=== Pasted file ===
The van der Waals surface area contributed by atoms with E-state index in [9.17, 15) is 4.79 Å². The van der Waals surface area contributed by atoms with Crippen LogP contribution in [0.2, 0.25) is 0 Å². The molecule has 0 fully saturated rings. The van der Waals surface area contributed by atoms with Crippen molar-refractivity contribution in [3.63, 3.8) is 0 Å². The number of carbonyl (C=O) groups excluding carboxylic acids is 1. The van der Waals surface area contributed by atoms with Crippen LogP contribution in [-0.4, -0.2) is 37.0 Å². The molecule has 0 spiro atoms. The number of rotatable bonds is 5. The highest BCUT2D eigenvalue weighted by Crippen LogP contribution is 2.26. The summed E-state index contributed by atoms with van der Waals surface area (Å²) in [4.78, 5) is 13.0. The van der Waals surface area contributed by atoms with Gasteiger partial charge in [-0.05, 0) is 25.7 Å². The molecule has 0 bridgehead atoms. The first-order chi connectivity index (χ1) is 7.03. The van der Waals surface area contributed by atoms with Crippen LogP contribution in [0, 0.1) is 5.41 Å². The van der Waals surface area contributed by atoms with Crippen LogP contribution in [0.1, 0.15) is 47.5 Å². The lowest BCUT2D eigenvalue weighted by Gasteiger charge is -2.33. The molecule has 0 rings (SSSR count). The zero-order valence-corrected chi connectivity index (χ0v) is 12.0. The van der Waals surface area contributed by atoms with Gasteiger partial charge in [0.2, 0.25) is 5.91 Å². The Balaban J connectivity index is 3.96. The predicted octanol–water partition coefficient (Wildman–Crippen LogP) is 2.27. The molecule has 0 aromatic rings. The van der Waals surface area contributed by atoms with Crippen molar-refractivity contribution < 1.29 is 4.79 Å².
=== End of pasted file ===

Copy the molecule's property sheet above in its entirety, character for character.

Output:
The van der Waals surface area contributed by atoms with E-state index in [9.17, 15) is 4.79 Å². The van der Waals surface area contributed by atoms with Crippen LogP contribution in [0.2, 0.25) is 0 Å². The molecule has 0 fully saturated rings. The van der Waals surface area contributed by atoms with Crippen molar-refractivity contribution in [3.63, 3.8) is 0 Å². The number of carbonyl (C=O) groups excluding carboxylic acids is 1. The van der Waals surface area contributed by atoms with Crippen LogP contribution in [-0.4, -0.2) is 37.0 Å². The molecule has 0 spiro atoms. The number of rotatable bonds is 5. The highest BCUT2D eigenvalue weighted by Crippen LogP contribution is 2.26. The summed E-state index contributed by atoms with van der Waals surface area (Å²) in [4.78, 5) is 13.0. The van der Waals surface area contributed by atoms with Gasteiger partial charge in [-0.05, 0) is 25.7 Å². The molecule has 0 bridgehead atoms. The first-order chi connectivity index (χ1) is 7.03. The van der Waals surface area contributed by atoms with Crippen LogP contribution in [0, 0.1) is 5.41 Å². The van der Waals surface area contributed by atoms with Crippen LogP contribution in [0.1, 0.15) is 47.5 Å². The lowest BCUT2D eigenvalue weighted by Gasteiger charge is -2.33. The molecule has 0 rings (SSSR count). The zero-order valence-corrected chi connectivity index (χ0v) is 12.0. The van der Waals surface area contributed by atoms with Gasteiger partial charge in [0.2, 0.25) is 5.91 Å². The Balaban J connectivity index is 3.96. The predicted octanol–water partition coefficient (Wildman–Crippen LogP) is 2.27. The molecule has 0 aromatic rings. The van der Waals surface area contributed by atoms with Crippen molar-refractivity contribution < 1.29 is 4.79 Å².